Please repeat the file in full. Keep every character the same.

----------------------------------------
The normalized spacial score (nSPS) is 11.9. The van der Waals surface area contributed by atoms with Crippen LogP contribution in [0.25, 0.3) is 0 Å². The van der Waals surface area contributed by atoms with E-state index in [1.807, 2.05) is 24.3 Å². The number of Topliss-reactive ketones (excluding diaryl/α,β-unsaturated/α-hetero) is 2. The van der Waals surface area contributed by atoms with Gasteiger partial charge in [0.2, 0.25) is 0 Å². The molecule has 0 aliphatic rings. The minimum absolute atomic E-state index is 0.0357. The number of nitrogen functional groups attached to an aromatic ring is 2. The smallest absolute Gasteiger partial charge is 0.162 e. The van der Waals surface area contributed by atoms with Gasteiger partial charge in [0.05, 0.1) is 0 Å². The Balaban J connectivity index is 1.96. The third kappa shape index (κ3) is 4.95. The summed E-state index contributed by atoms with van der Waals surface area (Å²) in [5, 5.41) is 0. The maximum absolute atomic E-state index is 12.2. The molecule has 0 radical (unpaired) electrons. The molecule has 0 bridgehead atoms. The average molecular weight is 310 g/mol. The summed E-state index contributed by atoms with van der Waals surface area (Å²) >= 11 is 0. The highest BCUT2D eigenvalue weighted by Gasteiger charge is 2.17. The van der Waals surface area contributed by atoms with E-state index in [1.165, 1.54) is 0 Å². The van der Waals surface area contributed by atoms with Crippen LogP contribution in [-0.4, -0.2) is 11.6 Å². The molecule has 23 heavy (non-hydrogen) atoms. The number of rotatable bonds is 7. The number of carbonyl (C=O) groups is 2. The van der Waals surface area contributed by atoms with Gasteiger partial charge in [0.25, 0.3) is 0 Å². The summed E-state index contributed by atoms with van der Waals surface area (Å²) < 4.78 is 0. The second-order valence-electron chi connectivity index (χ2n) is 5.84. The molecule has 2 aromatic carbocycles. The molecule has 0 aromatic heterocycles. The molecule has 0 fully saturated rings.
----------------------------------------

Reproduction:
The normalized spacial score (nSPS) is 11.9. The van der Waals surface area contributed by atoms with Crippen LogP contribution in [0.25, 0.3) is 0 Å². The van der Waals surface area contributed by atoms with E-state index in [1.807, 2.05) is 24.3 Å². The number of Topliss-reactive ketones (excluding diaryl/α,β-unsaturated/α-hetero) is 2. The van der Waals surface area contributed by atoms with Gasteiger partial charge in [0.2, 0.25) is 0 Å². The molecule has 0 aliphatic rings. The minimum absolute atomic E-state index is 0.0357. The number of nitrogen functional groups attached to an aromatic ring is 2. The smallest absolute Gasteiger partial charge is 0.162 e. The van der Waals surface area contributed by atoms with Gasteiger partial charge in [0.05, 0.1) is 0 Å². The Balaban J connectivity index is 1.96. The third kappa shape index (κ3) is 4.95. The summed E-state index contributed by atoms with van der Waals surface area (Å²) in [5, 5.41) is 0. The maximum absolute atomic E-state index is 12.2. The molecule has 0 radical (unpaired) electrons. The molecule has 0 bridgehead atoms. The average molecular weight is 310 g/mol. The summed E-state index contributed by atoms with van der Waals surface area (Å²) >= 11 is 0. The highest BCUT2D eigenvalue weighted by Gasteiger charge is 2.17. The van der Waals surface area contributed by atoms with E-state index in [1.165, 1.54) is 0 Å². The van der Waals surface area contributed by atoms with Crippen LogP contribution in [-0.4, -0.2) is 11.6 Å². The molecule has 23 heavy (non-hydrogen) atoms. The number of rotatable bonds is 7. The number of carbonyl (C=O) groups is 2. The van der Waals surface area contributed by atoms with Gasteiger partial charge in [0.25, 0.3) is 0 Å². The summed E-state index contributed by atoms with van der Waals surface area (Å²) < 4.78 is 0. The second-order valence-electron chi connectivity index (χ2n) is 5.84. The molecule has 2 aromatic carbocycles. The molecule has 0 aromatic heterocycles. The molecule has 0 fully saturated rings.